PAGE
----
Calgary Metropolitan Plan
Photo Credit: O2 Planning + Design Inc.
Initial Research by: Desiree Theriault
Edited by: Samantha Miller & Nicole Brekelmans
Case study compiled in 2017
Project: Calgary Metropolitan Plan
Type of Urban Strategy: Ecological Infrastructure, Green Cities
Type of Project: Regional Planning
Location: Calgary, Alberta
Date Designed/Planned: 2009
Construction Completed: 2011
Designer: O2 Planning + Design Inc.
Rapid urban and rural growth within a small period of time can generate a multitude of challenges to a city, region, and even province. For example, the Calgary region is expected to grow by an astounding 1.6 million people by the year 2076. That growth would result in an increase of over 700,000 thousand jobs, thousands of hectares of land-use and zoning, and a lot of infrastructure developments throughout the region. The risks of mismanaging this growth could be fatal to not only the Calgary regions’ economy but also to the ecological and environmental infrastructure that gives a sense of place to the region (Calgary Regional Partnership, 2013).
The Calgary Metropolitan Plan provides the Calgary region with tools for regional land-use planning and future developments. Created in 2013, the plan accommodates for the overwhelming future growth by creating balance through conserving watershed basins, wildlife, ecological infrastructure, and providing the city with efficient and compact municipal growth. This comprehensive plan allows for sustainable, manageable and efficient growth within the Calgary region (Calgary Regional Partnership, 2013).
The Calgary Metropolitan Environmental Strategy is a regional landscape planning model utilized in 18 municipalities across the Calgary region. The project is designed and planned by O2 Planning + Design Inc, who worked alongside the City of Calgary’s Calgary Regional Partnership which associates the municipalities of the Calgary region (CSLA, 2017). It strives to respond to the region’s rapid population growth within the next 50 to 70 years through land planning policies that encourage balanced growth and align with the Calgary regions aspirations and future goals of a sustainable environment (O2, 2014).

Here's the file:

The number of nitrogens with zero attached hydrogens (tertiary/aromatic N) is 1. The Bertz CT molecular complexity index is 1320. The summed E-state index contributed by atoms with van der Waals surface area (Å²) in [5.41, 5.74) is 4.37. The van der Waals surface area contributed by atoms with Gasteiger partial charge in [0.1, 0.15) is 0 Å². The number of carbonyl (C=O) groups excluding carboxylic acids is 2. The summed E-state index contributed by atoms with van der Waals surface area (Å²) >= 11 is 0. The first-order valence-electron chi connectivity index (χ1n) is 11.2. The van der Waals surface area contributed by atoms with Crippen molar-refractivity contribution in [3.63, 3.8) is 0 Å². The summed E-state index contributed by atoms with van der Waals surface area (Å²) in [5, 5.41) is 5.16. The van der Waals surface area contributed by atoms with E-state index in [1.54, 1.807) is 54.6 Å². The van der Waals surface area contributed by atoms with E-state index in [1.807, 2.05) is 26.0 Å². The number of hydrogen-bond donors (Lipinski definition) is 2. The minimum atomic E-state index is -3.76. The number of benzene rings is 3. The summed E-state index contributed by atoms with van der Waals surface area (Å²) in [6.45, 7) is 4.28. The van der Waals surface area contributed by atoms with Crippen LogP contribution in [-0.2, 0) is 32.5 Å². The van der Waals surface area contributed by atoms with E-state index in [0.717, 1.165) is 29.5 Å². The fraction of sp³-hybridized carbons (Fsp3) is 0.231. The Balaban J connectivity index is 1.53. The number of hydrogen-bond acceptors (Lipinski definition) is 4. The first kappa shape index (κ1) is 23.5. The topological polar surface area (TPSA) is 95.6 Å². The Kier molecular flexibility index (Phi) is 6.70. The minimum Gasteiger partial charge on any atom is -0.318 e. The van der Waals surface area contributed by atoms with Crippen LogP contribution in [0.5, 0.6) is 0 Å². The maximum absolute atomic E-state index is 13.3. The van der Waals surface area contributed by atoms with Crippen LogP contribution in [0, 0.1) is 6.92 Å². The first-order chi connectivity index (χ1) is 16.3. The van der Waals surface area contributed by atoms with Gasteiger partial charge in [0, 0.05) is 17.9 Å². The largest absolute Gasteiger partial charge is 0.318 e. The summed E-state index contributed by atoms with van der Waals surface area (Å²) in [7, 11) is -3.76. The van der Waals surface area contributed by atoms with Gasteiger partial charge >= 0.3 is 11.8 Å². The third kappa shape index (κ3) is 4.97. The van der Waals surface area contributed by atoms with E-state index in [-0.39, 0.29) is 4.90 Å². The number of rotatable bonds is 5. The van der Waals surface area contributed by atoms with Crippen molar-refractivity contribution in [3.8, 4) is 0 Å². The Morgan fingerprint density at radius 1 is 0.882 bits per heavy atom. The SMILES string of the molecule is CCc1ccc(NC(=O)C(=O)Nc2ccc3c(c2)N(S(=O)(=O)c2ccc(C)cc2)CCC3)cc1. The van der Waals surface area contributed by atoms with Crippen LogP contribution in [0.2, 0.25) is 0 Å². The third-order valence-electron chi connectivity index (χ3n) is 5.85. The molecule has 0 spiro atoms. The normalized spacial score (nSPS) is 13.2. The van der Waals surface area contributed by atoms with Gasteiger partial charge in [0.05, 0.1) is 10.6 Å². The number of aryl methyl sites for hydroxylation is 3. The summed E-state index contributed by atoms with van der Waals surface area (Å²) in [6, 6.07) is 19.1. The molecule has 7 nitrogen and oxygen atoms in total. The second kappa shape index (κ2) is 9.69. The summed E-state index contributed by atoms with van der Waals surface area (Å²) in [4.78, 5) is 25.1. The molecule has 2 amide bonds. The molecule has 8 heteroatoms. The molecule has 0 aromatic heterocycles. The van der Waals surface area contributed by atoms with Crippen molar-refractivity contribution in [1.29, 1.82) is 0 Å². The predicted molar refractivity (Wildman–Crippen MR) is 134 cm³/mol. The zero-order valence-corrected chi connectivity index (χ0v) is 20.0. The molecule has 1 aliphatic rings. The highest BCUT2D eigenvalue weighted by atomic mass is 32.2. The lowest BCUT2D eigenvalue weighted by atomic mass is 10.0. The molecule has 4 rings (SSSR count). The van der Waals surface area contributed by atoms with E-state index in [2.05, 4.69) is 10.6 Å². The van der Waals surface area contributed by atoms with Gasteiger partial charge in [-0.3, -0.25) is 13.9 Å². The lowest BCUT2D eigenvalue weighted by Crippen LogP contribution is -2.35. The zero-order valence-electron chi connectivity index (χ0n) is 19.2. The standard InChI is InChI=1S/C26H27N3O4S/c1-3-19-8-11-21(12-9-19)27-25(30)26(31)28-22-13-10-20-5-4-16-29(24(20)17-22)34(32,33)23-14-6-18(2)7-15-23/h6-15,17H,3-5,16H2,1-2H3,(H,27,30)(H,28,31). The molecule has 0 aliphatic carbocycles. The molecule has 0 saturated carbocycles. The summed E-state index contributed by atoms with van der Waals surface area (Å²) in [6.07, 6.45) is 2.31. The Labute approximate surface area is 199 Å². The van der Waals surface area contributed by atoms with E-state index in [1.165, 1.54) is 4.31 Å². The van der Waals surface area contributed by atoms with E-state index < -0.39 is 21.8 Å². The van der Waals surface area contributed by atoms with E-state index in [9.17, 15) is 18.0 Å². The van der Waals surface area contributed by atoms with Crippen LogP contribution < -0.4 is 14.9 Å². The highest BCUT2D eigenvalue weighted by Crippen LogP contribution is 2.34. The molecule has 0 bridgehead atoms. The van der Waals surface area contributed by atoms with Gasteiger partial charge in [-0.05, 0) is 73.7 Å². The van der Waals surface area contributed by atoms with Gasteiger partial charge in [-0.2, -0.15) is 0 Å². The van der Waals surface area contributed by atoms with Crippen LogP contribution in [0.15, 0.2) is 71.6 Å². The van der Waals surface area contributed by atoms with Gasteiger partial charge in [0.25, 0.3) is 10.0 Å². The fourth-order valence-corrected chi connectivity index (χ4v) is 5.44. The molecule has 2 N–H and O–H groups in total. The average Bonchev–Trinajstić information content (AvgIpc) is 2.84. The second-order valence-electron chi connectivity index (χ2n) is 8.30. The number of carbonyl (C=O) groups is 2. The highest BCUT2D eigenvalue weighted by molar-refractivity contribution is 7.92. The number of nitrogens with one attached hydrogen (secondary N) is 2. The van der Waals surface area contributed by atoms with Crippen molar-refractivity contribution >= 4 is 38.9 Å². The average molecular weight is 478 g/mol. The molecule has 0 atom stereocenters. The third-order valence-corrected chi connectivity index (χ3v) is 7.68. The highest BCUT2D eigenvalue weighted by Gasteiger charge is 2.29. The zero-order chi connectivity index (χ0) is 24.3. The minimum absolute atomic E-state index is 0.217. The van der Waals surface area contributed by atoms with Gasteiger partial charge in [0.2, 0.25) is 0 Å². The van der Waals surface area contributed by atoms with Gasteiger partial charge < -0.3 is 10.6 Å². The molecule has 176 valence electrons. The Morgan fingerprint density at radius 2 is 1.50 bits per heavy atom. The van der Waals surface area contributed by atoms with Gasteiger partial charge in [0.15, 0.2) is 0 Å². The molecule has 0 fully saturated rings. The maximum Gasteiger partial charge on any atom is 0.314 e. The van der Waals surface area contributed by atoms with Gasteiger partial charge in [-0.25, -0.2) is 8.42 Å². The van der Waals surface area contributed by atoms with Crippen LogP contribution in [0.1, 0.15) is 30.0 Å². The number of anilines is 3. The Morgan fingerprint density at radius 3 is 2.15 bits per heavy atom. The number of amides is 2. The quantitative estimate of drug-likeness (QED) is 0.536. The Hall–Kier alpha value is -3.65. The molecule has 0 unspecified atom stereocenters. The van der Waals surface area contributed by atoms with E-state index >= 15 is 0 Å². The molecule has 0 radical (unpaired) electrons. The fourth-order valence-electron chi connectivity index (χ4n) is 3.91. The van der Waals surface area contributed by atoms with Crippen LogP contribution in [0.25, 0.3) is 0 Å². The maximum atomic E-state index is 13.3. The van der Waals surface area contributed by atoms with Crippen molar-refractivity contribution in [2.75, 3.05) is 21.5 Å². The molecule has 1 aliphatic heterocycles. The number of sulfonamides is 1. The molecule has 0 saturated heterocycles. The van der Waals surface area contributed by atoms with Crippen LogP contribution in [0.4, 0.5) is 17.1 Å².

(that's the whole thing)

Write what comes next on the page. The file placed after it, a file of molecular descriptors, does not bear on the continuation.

The Calgary Metropolitan Environmental Strategy analyses and identifies patterns within the ecological and urban framework to mitigate any developmental impacts and conserve resources (O2, 2014). The project offers Calgary a long-term plan to strategically develop future infrastructure while preserving wildlife, conserving watersheds, providing efficient sustainable infrastructure, conserving ecological networks, and creating a healthy environment and economy (Calgary Regional Partnership, 2014). By utilizing the plan, Calgary can ensure that the urban growth of the city is controlled, efficient and compact – minimizing damages to valuable resources and providing a safe and healthy environment for its citizens (Ibid.).
The Calgary Metropolitan Plan Environmental Strategies project stretches over a large area of Alberta, encompassing 18 municipalities, extensive ecological infrastructure, and multiple bodies of water (O2, 2013). The associated municipalities that are involved in the planning and development of the Calgary Metropolitan Plan are Airdrie, Banff, Black Diamond, Calgary, Canmore, Chestermere, Cochrane, Irricana, Nanton, Okotoks, Strathmore, and Turner Valley (Calgary regional Partnership, 2013). Smaller municipalities in the surrounding Calgary region provide information on their ecological networks and current infrastructure to help derive the strategic plan. The Calgary region includes very intensive ecological infrastructure and multiple bodies of water that are valuable to the Calgary Metropolitan Plan and are at the forefront of conservation in the Calgary region’s future developments (Ibid.).
The ecological infrastructure of the Calgary region includes large landscapes, grasslands, alpine forests, riparian landscapes, Rocky Mountains, subalpine sub-regions, montane sub-regions, coniferous forests, shrublands, and prairie landscapes that all give identity and character to the city of Calgary. These incredible landforms are what provide Calgarians with a sense of place and they are essential tools in the balancing of growth and future development for the region of Calgary (O2, 2013).
PROJECT BACKGROUND AND HISTORY